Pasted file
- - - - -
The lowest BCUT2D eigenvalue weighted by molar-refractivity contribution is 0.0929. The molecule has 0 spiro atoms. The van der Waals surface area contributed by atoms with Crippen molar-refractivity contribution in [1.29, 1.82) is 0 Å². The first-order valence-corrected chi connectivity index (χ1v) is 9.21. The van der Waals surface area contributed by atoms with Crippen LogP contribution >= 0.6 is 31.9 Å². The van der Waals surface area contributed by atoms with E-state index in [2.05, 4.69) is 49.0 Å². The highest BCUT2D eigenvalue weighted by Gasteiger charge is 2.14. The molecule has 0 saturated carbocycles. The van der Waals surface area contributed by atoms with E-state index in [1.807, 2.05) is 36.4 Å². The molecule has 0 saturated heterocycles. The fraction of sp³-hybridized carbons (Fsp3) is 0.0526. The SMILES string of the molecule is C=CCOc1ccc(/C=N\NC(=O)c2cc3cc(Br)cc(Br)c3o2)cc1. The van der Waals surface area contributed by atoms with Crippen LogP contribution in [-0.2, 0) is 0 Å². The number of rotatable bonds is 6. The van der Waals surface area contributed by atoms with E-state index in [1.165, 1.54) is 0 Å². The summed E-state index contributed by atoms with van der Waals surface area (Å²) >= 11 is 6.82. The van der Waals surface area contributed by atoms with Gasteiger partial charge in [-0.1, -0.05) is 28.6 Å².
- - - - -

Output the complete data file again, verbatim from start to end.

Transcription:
The lowest BCUT2D eigenvalue weighted by molar-refractivity contribution is 0.0929. The molecule has 0 spiro atoms. The van der Waals surface area contributed by atoms with Crippen molar-refractivity contribution in [1.29, 1.82) is 0 Å². The first-order valence-corrected chi connectivity index (χ1v) is 9.21. The van der Waals surface area contributed by atoms with Crippen LogP contribution >= 0.6 is 31.9 Å². The van der Waals surface area contributed by atoms with E-state index in [2.05, 4.69) is 49.0 Å². The highest BCUT2D eigenvalue weighted by Gasteiger charge is 2.14. The molecule has 0 saturated carbocycles. The van der Waals surface area contributed by atoms with E-state index in [1.807, 2.05) is 36.4 Å². The molecule has 0 saturated heterocycles. The fraction of sp³-hybridized carbons (Fsp3) is 0.0526. The SMILES string of the molecule is C=CCOc1ccc(/C=N\NC(=O)c2cc3cc(Br)cc(Br)c3o2)cc1. The van der Waals surface area contributed by atoms with Crippen LogP contribution in [-0.2, 0) is 0 Å². The number of rotatable bonds is 6. The van der Waals surface area contributed by atoms with E-state index in [1.165, 1.54) is 0 Å². The summed E-state index contributed by atoms with van der Waals surface area (Å²) >= 11 is 6.82. The van der Waals surface area contributed by atoms with Gasteiger partial charge in [-0.1, -0.05) is 28.6 Å².